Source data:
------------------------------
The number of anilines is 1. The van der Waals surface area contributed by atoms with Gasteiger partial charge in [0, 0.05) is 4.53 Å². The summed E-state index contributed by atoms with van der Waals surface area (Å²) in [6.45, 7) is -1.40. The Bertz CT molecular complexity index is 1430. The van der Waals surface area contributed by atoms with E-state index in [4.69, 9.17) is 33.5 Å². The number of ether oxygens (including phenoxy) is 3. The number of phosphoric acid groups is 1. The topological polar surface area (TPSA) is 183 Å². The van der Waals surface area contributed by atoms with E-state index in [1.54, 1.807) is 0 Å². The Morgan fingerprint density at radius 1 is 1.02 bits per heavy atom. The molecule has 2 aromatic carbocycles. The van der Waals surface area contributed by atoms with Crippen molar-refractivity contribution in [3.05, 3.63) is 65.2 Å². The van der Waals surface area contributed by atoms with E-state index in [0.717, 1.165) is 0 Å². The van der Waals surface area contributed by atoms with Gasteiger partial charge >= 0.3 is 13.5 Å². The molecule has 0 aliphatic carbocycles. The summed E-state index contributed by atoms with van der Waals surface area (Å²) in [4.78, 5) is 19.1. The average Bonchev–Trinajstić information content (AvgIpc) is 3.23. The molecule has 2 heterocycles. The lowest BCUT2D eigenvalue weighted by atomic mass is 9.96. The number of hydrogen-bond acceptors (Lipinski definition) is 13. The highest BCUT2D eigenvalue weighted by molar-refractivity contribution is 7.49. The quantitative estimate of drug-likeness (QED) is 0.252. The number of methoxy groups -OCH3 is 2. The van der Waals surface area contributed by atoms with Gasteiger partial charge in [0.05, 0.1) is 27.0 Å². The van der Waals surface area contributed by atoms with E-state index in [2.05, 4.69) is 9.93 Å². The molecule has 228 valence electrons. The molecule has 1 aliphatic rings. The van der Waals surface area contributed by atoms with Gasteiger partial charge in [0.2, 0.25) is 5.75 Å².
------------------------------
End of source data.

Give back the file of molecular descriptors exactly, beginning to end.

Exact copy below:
The number of anilines is 1. The van der Waals surface area contributed by atoms with Gasteiger partial charge in [0, 0.05) is 4.53 Å². The summed E-state index contributed by atoms with van der Waals surface area (Å²) in [6.45, 7) is -1.40. The Bertz CT molecular complexity index is 1430. The van der Waals surface area contributed by atoms with E-state index in [4.69, 9.17) is 33.5 Å². The number of ether oxygens (including phenoxy) is 3. The number of phosphoric acid groups is 1. The topological polar surface area (TPSA) is 183 Å². The van der Waals surface area contributed by atoms with E-state index in [1.54, 1.807) is 0 Å². The Morgan fingerprint density at radius 1 is 1.02 bits per heavy atom. The molecule has 2 aromatic carbocycles. The van der Waals surface area contributed by atoms with Crippen molar-refractivity contribution in [3.05, 3.63) is 65.2 Å². The van der Waals surface area contributed by atoms with E-state index in [0.717, 1.165) is 0 Å². The van der Waals surface area contributed by atoms with Gasteiger partial charge >= 0.3 is 13.5 Å². The molecule has 0 aliphatic carbocycles. The summed E-state index contributed by atoms with van der Waals surface area (Å²) in [4.78, 5) is 19.1. The average Bonchev–Trinajstić information content (AvgIpc) is 3.23. The molecule has 2 heterocycles. The lowest BCUT2D eigenvalue weighted by atomic mass is 9.96. The number of hydrogen-bond acceptors (Lipinski definition) is 13. The highest BCUT2D eigenvalue weighted by molar-refractivity contribution is 7.49. The quantitative estimate of drug-likeness (QED) is 0.252. The number of methoxy groups -OCH3 is 2. The van der Waals surface area contributed by atoms with Gasteiger partial charge in [0.05, 0.1) is 27.0 Å². The van der Waals surface area contributed by atoms with E-state index in [2.05, 4.69) is 9.93 Å². The molecule has 228 valence electrons. The molecule has 1 aliphatic rings. The van der Waals surface area contributed by atoms with Gasteiger partial charge in [0.2, 0.25) is 5.75 Å².